Chevrolet Kingswood Estate

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The Chevrolet Kingswood Estate was a station wagon produced by Chevrolet from model years 1969 through 1972. Features which distinguish it from the Kingswood (non-'Estate') are the addition of faux-wood paneling on the sides and tailgate, and a slightly fancier interior.

Chevrolet Kingswood Estate
1972 Chevrolet Kingswood Estate Wagon.jpg
1972 Chevrolet Kingswood Estate Wagon
Manufacturer Chevrolet Division
of General Motors
Model years 1969-1972
Body and chassis
Class Full-size
Body style 4-door wagon
Layout FR layout
Platform GM B Body
Related Chevrolet Brookwood
Chevrolet Nomad
Chevrolet Bel Air
Chevrolet Impala
Chevrolet Caprice
Chevrolet Biscayne
Pontiac Bonneville
Pontiac Catalina/Laurentian
Pontiac Parisienne
Oldsmobile 88
Buick LeSabre
Engine 350 cu in (5.7 L) V8
400 cu in (6.6 L) V8
454 cu in (7.4 L) V8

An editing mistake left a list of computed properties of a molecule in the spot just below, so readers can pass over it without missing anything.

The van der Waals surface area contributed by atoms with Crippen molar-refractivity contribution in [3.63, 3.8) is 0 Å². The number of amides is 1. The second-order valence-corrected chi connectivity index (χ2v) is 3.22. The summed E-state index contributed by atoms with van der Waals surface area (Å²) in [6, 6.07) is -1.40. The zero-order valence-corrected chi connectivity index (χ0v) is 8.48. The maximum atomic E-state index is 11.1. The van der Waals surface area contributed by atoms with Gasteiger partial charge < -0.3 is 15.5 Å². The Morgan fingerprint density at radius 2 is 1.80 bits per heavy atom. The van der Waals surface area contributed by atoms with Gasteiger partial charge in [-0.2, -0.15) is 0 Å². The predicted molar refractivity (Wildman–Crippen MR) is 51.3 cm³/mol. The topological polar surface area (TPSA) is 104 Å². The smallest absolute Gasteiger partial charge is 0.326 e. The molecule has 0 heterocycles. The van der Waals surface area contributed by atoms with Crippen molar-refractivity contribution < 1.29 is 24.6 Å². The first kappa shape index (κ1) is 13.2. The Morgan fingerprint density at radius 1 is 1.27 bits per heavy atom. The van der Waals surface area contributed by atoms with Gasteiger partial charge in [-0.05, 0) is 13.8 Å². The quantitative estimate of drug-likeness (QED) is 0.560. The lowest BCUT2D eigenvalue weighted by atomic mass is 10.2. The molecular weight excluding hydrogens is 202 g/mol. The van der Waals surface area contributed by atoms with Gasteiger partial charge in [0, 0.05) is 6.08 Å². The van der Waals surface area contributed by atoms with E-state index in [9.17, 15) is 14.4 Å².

Transmission three-speed manual (1969-1971½)
Turbo-Hydramatic 3-speed automatic (optional 1969-1971½, standard 1971½-1972)
Successor Chevrolet Caprice Estate
1969 Chevrolet Kingswood Estate station wagon. Note the boarding step cutout in the rear bumper.
1970 Chevrolet Kingswood Estate station wagon

Chevrolet's Top Wagon[edit]

The top-of-the-line Kingswood Estate debuted in 1969 at $3565.[1] Optional concealed headlamps provided further distinction on a small number of 1969 models. Based on the full-sized rear-wheel drive GM B-body platform, it was available only with a V8 engine. Its sedan equivalent was the Chevrolet Caprice, and starting in 1973 this model would be referred to as the Caprice Estate wagon. It was considered the most deluxe station wagon offered by Chevrolet at the time.

Two-Way Tailgate[edit]

The 1969 and 1970 Kingswood Estate (and other full-size Chevrolet wagons) were equipped with a two-way tailgate that, when open sideways, revealed a cutout in the rear bumper that allowed passengers to step into the bumper as they entered the third seat or loaded the optional roof luggage carrier.

Glide-Away Tailgate[edit]

On 1971-1976 models, the full-size Chevrolet wagons were redesigned to include the a clamshell design, marketed as the Glide-away Tailgate, in which the window retracted into the roof and the tailgate retracted below the load floor.


Beginning in 1973, Chevrolet once again reverted to using the same model names for wagons as the rest of the line, and the Kingswood Estate was rebranded Caprice Estate.


  1. ^ Cars of the Sizzling '60s, by the Auto Editors of Consumer Guide, page 403.